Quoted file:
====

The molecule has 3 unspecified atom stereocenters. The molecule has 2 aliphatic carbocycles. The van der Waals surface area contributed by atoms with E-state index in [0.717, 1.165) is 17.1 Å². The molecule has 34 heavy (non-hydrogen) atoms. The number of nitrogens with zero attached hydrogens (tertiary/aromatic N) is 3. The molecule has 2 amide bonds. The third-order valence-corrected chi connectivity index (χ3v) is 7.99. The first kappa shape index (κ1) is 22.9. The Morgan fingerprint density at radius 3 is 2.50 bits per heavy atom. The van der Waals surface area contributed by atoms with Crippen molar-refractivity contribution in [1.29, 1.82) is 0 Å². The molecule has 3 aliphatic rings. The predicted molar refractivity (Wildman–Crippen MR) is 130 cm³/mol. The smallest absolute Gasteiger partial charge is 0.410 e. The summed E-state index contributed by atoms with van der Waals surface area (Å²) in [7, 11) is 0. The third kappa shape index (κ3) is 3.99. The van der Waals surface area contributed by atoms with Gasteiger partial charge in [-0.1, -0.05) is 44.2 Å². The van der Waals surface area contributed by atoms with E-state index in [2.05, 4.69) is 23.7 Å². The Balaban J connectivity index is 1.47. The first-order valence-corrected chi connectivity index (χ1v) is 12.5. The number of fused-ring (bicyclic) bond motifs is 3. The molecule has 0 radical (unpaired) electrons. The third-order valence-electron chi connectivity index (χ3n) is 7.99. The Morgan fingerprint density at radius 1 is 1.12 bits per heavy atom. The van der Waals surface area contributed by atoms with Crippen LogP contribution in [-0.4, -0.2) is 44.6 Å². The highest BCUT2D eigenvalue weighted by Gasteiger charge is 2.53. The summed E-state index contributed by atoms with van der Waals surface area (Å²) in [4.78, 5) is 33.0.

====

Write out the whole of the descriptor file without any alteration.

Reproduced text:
The molecule has 3 unspecified atom stereocenters. The molecule has 2 aliphatic carbocycles. The van der Waals surface area contributed by atoms with E-state index in [0.717, 1.165) is 17.1 Å². The molecule has 34 heavy (non-hydrogen) atoms. The number of nitrogens with zero attached hydrogens (tertiary/aromatic N) is 3. The molecule has 2 amide bonds. The third-order valence-corrected chi connectivity index (χ3v) is 7.99. The first kappa shape index (κ1) is 22.9. The Morgan fingerprint density at radius 3 is 2.50 bits per heavy atom. The van der Waals surface area contributed by atoms with Crippen molar-refractivity contribution in [1.29, 1.82) is 0 Å². The molecule has 3 aliphatic rings. The predicted molar refractivity (Wildman–Crippen MR) is 130 cm³/mol. The smallest absolute Gasteiger partial charge is 0.410 e. The summed E-state index contributed by atoms with van der Waals surface area (Å²) in [7, 11) is 0. The third kappa shape index (κ3) is 3.99. The van der Waals surface area contributed by atoms with Gasteiger partial charge in [-0.1, -0.05) is 44.2 Å². The van der Waals surface area contributed by atoms with E-state index in [2.05, 4.69) is 23.7 Å². The Balaban J connectivity index is 1.47. The first-order valence-corrected chi connectivity index (χ1v) is 12.5. The number of fused-ring (bicyclic) bond motifs is 3. The molecule has 0 radical (unpaired) electrons. The third-order valence-electron chi connectivity index (χ3n) is 7.99. The Morgan fingerprint density at radius 1 is 1.12 bits per heavy atom. The van der Waals surface area contributed by atoms with Crippen LogP contribution in [-0.4, -0.2) is 44.6 Å². The highest BCUT2D eigenvalue weighted by Gasteiger charge is 2.53. The summed E-state index contributed by atoms with van der Waals surface area (Å²) in [4.78, 5) is 33.0.